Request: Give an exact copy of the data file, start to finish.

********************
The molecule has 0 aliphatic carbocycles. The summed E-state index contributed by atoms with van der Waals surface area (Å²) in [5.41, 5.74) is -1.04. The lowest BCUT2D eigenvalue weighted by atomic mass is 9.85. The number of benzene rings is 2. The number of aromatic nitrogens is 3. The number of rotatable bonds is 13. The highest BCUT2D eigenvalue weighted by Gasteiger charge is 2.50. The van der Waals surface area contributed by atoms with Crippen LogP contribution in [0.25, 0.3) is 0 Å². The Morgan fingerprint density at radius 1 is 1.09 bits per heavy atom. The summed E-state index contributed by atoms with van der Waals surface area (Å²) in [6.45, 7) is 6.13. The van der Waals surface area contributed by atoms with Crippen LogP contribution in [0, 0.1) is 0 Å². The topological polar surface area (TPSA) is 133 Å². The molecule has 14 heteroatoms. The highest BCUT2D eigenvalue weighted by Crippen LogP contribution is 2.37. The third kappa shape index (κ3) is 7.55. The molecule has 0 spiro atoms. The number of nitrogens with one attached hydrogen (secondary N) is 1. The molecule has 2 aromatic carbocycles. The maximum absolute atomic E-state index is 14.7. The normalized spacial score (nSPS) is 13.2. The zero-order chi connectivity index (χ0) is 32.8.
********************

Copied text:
The molecule has 0 aliphatic carbocycles. The summed E-state index contributed by atoms with van der Waals surface area (Å²) in [5.41, 5.74) is -1.04. The lowest BCUT2D eigenvalue weighted by atomic mass is 9.85. The number of benzene rings is 2. The number of aromatic nitrogens is 3. The number of rotatable bonds is 13. The highest BCUT2D eigenvalue weighted by Gasteiger charge is 2.50. The van der Waals surface area contributed by atoms with Crippen LogP contribution in [0.25, 0.3) is 0 Å². The Morgan fingerprint density at radius 1 is 1.09 bits per heavy atom. The summed E-state index contributed by atoms with van der Waals surface area (Å²) in [6.45, 7) is 6.13. The van der Waals surface area contributed by atoms with Crippen LogP contribution in [0, 0.1) is 0 Å². The topological polar surface area (TPSA) is 133 Å². The molecule has 14 heteroatoms. The highest BCUT2D eigenvalue weighted by Crippen LogP contribution is 2.37. The third kappa shape index (κ3) is 7.55. The molecule has 0 spiro atoms. The number of nitrogens with one attached hydrogen (secondary N) is 1. The molecule has 2 aromatic carbocycles. The maximum absolute atomic E-state index is 14.7. The normalized spacial score (nSPS) is 13.2. The zero-order chi connectivity index (χ0) is 32.8.